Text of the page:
NM: I agree it is a global issue, maybe not so much in a way that we like to think of. Urbanization is following similar trends across the globe, which means that we should consider solutions that could be discovered anywhere on the planet and try them elsewhere as a sort of a recycling of innovation, a recycling of knowledge which is not happening because there is this weird “angst” that we have to be local, we have to be localized in the sense that you can’t copy solutions that work in Brazil and apply them in Beijing. The truth is, you definitely can’t copy them one to one. But you can probably copy the logic behind them, and adapt it to local conditions and apply it elsewhere and see what happens. So I am actually trying to be a bit more flexible in this whole local-global debate. I try to cross-read, mix and match. It is this superposition, juxtapositions that seem to prove and reveal most of the local condition. It’s through the contrast that you can see what is locally valid and valuable.
DA: There is quite a booming buzzword that comes from the design area: “social design”. It links to what you said before, the social and design. You did projects in Mumbai which are for me part of an attitude towards finding location-based solutions, but still I feel a bit uneasy about this buzz. What could be the criteria?
NM: It is difficult. If you take the Mumbai example, one of the challenges we had there was that I was invited to come up with a community-oriented urban solution for slums and other sort of fringe communities. But it was funded by exactly the opposite kind of society, mainly the fine arts, big money from that sort of ivory tower art scene. These two worlds do not mix and match. They are colliding at best. Most likely they are not even touching, which is exactly what happened. The curators involved weren’t too keen on entering the communities I was dealing with. So I spent nine months in Mumbai and a lot of time in the local slums, but the people who were supposed to okay the project were not interested.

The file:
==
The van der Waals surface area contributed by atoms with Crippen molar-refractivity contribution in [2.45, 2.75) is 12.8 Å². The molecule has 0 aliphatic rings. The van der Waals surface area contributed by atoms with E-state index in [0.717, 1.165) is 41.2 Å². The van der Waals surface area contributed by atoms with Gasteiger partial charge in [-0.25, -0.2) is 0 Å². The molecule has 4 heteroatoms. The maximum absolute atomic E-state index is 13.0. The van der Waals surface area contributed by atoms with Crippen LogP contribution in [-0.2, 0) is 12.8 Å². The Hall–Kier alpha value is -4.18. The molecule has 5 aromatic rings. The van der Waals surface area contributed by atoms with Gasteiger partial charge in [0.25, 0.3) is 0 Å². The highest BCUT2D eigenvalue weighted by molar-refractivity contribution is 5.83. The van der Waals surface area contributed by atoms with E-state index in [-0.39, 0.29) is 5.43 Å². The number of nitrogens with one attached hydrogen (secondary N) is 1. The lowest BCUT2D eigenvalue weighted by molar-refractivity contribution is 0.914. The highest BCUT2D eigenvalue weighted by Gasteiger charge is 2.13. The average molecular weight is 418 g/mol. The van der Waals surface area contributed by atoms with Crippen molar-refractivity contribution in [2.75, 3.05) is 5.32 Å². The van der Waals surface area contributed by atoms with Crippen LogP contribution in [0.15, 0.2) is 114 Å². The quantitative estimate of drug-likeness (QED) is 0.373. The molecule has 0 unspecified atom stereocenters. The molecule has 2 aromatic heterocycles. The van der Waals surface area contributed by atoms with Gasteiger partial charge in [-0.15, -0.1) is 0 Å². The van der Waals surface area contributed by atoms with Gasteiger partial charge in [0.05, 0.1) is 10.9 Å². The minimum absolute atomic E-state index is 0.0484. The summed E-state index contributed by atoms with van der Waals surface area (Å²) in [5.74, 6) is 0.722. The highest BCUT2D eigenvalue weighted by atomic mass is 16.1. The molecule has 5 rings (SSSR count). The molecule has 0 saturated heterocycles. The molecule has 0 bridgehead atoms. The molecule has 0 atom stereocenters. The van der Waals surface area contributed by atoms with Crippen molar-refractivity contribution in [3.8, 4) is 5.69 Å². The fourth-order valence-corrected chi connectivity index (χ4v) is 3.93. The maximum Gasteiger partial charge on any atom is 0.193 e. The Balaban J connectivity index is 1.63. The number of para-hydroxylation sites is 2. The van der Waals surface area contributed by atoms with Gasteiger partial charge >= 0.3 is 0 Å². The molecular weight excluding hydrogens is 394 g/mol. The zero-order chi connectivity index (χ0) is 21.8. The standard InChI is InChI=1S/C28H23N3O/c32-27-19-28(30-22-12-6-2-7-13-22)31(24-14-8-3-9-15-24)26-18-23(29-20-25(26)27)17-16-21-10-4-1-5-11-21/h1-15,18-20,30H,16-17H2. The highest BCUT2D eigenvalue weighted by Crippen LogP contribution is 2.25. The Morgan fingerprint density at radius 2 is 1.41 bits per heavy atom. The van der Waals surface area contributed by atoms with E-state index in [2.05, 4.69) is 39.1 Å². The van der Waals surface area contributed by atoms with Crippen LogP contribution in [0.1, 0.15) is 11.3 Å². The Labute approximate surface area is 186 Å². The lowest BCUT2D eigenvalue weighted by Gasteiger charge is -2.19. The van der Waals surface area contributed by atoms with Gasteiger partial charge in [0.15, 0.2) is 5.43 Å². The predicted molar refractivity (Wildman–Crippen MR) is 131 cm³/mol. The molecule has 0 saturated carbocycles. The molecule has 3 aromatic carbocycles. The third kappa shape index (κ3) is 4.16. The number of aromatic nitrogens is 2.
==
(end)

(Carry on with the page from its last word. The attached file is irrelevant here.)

DA: Looking at this project in Ghana, have you got impressions about that? There were students of architecture design and it was using local resources for materials as well as human resources, and it was creating a certain queerness in the design process. It wouldn’t go this straightforward way of, let’s just use natural materials, the shell, the cover was from PVC, it would be actually a very rough constellation of natural bamboo and this plastic. And it would be an example of trying to make a transition or to fuse a certain way of dealing with space, dealing with a situation, dealing with a certain type of knowledge--with local knowledge.
NM: That’s exactly the important point. How do you combine a larger macro-perspective of global knowledge, of global experience, and infuse that with local knowledge. That’s a very challenging process. On the one hand, it could go wrong because you are not willing or able to adapt quickly enough, you are basically too used to local practices, which often are extremely well-informed about the challenges and the tools they have available, about the way to do things cheaply and efficiently and with a local aesthetic. And sometimes you have a good solution that you know can solve a local problem, but local practices simply don’t allow for any new intervention. It can be extremely challenging. But this is where I believe real opportunities lie. This cross-breeding, mixing and matching of different cultural visions and ecologies of solutions.
DANIEL ASCHWANDEN is a Vienna-based performer, choreographer, and curator who creates hybrid interventions in urban contexts. He teaches at the University of Applied Arts Vienna.
NEVILLE MARS is the principal of MARS Architects in Shanghai, a sustainable planning and architecture studio. Mars is also the director of the Dynamic City Foundation, an interdisciplinary research platform that is investigating rapid urbanization in China.